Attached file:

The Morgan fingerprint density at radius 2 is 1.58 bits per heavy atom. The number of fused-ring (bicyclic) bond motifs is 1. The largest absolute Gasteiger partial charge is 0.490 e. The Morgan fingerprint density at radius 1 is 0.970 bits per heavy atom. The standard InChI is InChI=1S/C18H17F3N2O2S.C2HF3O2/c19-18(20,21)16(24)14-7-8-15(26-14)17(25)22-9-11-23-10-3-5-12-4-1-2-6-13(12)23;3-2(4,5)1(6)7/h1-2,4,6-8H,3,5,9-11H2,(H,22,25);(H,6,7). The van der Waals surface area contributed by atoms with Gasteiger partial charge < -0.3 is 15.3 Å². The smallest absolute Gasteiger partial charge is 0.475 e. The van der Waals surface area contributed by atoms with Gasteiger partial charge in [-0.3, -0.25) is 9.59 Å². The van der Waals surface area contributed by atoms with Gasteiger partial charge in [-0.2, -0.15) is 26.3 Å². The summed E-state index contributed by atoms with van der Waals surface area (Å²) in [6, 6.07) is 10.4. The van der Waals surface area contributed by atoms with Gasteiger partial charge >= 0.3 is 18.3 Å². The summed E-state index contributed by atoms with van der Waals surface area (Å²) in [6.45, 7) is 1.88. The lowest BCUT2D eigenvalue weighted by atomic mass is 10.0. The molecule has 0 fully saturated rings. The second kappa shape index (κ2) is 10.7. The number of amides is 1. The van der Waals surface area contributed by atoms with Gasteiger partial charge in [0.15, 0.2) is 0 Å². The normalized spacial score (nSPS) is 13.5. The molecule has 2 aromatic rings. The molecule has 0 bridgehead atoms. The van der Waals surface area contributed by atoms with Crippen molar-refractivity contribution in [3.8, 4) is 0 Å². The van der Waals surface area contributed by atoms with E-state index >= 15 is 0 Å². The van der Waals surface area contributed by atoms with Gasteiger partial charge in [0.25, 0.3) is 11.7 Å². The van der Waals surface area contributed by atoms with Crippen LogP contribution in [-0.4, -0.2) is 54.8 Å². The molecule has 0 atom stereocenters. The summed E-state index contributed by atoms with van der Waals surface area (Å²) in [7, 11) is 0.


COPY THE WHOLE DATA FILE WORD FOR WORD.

The Morgan fingerprint density at radius 2 is 1.58 bits per heavy atom. The number of fused-ring (bicyclic) bond motifs is 1. The largest absolute Gasteiger partial charge is 0.490 e. The Morgan fingerprint density at radius 1 is 0.970 bits per heavy atom. The standard InChI is InChI=1S/C18H17F3N2O2S.C2HF3O2/c19-18(20,21)16(24)14-7-8-15(26-14)17(25)22-9-11-23-10-3-5-12-4-1-2-6-13(12)23;3-2(4,5)1(6)7/h1-2,4,6-8H,3,5,9-11H2,(H,22,25);(H,6,7). The van der Waals surface area contributed by atoms with Gasteiger partial charge < -0.3 is 15.3 Å². The smallest absolute Gasteiger partial charge is 0.475 e. The van der Waals surface area contributed by atoms with Gasteiger partial charge in [-0.3, -0.25) is 9.59 Å². The van der Waals surface area contributed by atoms with Gasteiger partial charge in [-0.2, -0.15) is 26.3 Å². The summed E-state index contributed by atoms with van der Waals surface area (Å²) in [6, 6.07) is 10.4. The van der Waals surface area contributed by atoms with Gasteiger partial charge >= 0.3 is 18.3 Å². The summed E-state index contributed by atoms with van der Waals surface area (Å²) in [6.45, 7) is 1.88. The lowest BCUT2D eigenvalue weighted by atomic mass is 10.0. The molecule has 0 fully saturated rings. The second kappa shape index (κ2) is 10.7. The number of amides is 1. The van der Waals surface area contributed by atoms with Gasteiger partial charge in [0.15, 0.2) is 0 Å². The normalized spacial score (nSPS) is 13.5. The molecule has 2 aromatic rings. The molecule has 0 bridgehead atoms. The van der Waals surface area contributed by atoms with Crippen molar-refractivity contribution in [3.8, 4) is 0 Å². The van der Waals surface area contributed by atoms with E-state index >= 15 is 0 Å². The van der Waals surface area contributed by atoms with Gasteiger partial charge in [0.25, 0.3) is 11.7 Å². The van der Waals surface area contributed by atoms with Crippen LogP contribution in [-0.4, -0.2) is 54.8 Å². The molecule has 0 atom stereocenters. The summed E-state index contributed by atoms with van der Waals surface area (Å²) in [7, 11) is 0.